Jenna: Phil there's a lot of new grad PTs out there right now. So give me if you can think back, give me a big win you remember from early on in your career and give me a big learning item that's from the beginning of your career.
Phil: Wow! That might take a minute to think about. I'll tell you a story on my first patient, though. I bring back my first patient. I literally call back my first patient as a new grad, and he walks up and he's like "So how long have you been doing this?" And I'm like, let's see here. It took you about 10 seconds to walk from the chair to here, so that's about how long. But I played it off as, "Well, if you consider all the training and things like that, it's been about three years, but it's my first day on today's job."
But gosh, big win?
Jenna: And not necessarily like you changed a life, the first one, but where you either felt, okay, this is right.
Phil: I think I need to ask you this question.
Jenna: I'm sorry. I don't know...
PTs leave a lot of money on the table. It is a mix between not being taught what to do and not knowing exactly how to go about the negotiation process. We weigh in on how to go about a negotiation so that you can get what you're worth and still build the relationship.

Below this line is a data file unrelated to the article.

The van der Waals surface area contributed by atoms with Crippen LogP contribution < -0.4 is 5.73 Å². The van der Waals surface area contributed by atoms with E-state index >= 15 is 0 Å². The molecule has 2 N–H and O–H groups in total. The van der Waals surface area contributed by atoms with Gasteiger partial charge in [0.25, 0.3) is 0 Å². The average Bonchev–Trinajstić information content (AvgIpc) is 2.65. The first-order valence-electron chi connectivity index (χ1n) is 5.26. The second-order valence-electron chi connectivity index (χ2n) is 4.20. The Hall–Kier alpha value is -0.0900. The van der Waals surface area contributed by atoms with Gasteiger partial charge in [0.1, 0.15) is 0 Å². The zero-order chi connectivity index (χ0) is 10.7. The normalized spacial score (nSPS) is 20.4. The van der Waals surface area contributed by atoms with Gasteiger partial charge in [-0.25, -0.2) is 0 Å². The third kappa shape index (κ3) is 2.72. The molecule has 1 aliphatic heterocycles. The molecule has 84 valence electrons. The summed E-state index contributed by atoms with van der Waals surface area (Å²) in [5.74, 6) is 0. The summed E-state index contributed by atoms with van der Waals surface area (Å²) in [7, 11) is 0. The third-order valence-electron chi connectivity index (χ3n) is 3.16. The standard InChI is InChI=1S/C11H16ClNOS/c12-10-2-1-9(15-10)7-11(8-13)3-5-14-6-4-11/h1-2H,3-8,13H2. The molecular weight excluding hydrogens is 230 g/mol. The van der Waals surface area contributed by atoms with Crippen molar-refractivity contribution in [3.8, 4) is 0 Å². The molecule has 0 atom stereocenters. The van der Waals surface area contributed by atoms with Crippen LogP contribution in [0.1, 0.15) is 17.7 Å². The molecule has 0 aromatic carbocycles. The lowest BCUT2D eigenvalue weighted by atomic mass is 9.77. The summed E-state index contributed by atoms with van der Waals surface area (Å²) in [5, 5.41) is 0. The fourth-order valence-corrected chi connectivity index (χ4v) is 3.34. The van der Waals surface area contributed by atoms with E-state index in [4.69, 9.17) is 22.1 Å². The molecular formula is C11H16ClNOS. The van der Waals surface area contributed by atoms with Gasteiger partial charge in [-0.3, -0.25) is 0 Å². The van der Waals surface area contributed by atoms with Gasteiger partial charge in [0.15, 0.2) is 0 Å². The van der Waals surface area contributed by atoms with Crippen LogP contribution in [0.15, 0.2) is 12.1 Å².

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Dear PT Students,
It took me 26 minutes to fill out my March Madness bracket (Illinois is going to win in case you were wondering).
It is always hard to predict. Anything can happen in March and you can look at what a team did during the season, but that doesn’t always translate to success in the tournament. Over the next few weeks we will see upsets, surprising outcomes, and some expected ones.
Number one seeds can fall in the first round and eight seeds in the final four. I think this is the perfect analogy for PT school. Once you graduate, once you prove you know enough everyone has a shot at success. Some will see it immediately, some will see it down the road, but don’t think how well you did in PT school predicts it at all.
4.0 students may struggle (and that’s okay) and 3.0s may thrive immediately. Once you graduate, don’t worry about what it took to get there. ...
About week ago I was standing looking out at Niagara Falls with some of my favorite people. I wasn’t on vacation, I was working. And I wasn’t just working. I had traveled with colleagues to Buffalo to use the Y-Balance Test (one of my "professional babies") for testing the players at the NHL Combine. This wasn’t my typical Thursday, but its not completely unusual either. However, if you asked me what I was doing 15 years ago on a Wednesday afternoon, the backdrop would have appeared a lot different than the 8th wonder of the natural world and professional sports.
15 years ago I was in the clinic full time. I was working a typical schedule and imagining a day with more athletes, more flexibility, and honestly something different. I remember thinking maybe PT was no longer for me. I still remember the level of frustration on one particular day when I was doing passive ROM on what felt like the 20th rotator cuff repair of the day.